I had planned to wake up at 7.30 and go out for a run today (harhar), but as you can imagine, that didn’t happen and I ended up sleeping in until 9 am. We had planned to hire a car and go to Robben Island and take a drive around the Cape Peninsular, but by the time we got down to reception it was about 10.30 am and it was kind of too late to hire a car, plus there were no tickets available for the ferry to Robben Island as they were all booked up. That will teach us for not getting our arses in gear and booking beforehand.
It was a clear and warm day however, so we decided we would go up Table Mountain instead. The past couple of days had been a bit cloudy, so Table Mountain hadn’t been an option, mainly because you couldn’t actually see the thing. If I hadn’t known it was there, I wouldn’t have believed you if you had told me it was there. We bought tickets to go up Table Mountain online before we went, having heard that if you get a ticket when you are up there, you end up having to wait in a queue for hours.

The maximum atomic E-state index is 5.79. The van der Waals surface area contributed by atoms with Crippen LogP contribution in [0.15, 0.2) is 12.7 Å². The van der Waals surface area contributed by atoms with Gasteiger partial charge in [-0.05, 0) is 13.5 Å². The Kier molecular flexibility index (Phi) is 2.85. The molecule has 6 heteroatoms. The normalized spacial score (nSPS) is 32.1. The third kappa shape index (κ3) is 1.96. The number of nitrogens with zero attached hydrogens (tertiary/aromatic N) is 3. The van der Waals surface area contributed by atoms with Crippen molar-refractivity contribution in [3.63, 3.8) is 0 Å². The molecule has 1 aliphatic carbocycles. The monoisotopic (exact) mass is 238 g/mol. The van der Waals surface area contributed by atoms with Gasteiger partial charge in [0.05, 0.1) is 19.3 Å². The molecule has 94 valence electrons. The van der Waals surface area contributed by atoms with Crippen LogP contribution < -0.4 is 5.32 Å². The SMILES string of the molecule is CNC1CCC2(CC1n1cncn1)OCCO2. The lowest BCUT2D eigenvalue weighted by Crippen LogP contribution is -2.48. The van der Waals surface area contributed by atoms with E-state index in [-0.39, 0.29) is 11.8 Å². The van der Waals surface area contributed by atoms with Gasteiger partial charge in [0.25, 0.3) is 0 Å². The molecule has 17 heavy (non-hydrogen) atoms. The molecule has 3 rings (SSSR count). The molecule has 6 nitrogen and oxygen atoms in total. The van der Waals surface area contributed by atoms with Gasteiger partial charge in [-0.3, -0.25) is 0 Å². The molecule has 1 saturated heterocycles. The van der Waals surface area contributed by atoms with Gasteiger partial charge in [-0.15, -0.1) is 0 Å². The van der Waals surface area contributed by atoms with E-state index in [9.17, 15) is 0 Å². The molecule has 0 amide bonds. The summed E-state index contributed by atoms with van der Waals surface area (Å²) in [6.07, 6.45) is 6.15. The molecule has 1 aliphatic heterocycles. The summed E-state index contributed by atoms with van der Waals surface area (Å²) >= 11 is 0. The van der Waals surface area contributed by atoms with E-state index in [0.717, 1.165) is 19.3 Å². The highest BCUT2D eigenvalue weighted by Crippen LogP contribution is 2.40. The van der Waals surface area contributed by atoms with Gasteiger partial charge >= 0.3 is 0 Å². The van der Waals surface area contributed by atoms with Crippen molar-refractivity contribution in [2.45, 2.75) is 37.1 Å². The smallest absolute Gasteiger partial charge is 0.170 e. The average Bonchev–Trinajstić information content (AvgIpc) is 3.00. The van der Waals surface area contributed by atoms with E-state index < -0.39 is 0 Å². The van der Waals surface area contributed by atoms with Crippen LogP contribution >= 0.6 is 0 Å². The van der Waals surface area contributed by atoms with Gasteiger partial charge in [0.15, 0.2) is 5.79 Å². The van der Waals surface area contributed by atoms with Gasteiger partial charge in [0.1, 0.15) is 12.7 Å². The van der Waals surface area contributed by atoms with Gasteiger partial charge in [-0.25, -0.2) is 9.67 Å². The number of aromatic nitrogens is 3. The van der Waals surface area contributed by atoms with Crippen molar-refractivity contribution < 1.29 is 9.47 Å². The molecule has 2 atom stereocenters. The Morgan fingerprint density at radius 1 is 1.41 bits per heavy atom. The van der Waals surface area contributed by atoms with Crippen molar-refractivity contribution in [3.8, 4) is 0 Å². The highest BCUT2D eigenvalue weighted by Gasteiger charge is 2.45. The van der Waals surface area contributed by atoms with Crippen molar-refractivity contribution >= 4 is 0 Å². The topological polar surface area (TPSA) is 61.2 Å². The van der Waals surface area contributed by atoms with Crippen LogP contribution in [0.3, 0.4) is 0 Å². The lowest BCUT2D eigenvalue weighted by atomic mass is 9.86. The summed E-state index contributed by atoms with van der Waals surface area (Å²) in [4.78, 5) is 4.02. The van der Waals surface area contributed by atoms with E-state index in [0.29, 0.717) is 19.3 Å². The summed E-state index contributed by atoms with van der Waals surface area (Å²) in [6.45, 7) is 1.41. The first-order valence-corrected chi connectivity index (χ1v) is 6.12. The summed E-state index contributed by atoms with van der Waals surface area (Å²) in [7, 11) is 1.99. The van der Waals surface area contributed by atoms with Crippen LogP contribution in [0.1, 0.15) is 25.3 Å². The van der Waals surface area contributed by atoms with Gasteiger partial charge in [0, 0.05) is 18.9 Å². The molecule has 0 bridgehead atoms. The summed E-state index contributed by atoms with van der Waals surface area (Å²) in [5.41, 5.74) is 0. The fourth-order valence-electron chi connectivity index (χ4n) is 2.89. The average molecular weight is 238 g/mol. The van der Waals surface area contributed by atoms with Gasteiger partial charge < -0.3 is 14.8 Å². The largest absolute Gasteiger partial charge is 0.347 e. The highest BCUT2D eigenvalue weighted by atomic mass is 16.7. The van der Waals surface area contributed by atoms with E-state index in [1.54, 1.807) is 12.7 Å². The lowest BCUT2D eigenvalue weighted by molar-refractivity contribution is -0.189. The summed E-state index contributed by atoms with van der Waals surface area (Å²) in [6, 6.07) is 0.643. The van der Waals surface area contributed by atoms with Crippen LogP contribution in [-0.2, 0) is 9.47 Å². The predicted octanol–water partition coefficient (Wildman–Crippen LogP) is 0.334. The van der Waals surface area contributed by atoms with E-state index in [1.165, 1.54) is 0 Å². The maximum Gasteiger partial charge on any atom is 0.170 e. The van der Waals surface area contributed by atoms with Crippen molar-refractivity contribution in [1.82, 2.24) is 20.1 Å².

We got a South African Uber up to Table Mountain, the driver was very knowledgeable and took the time to explain how to drive to Hermanus, telling us what landmarks to look out for on the way. I forgot all of this immediately, so I still have no idea how to get to Hermanus. I think I’ll probably just follow the sat nav to be honest, or I’ll just use the force. The force always seems to work out for me. I’m like a homing pigeon, I’ve got that internal compass.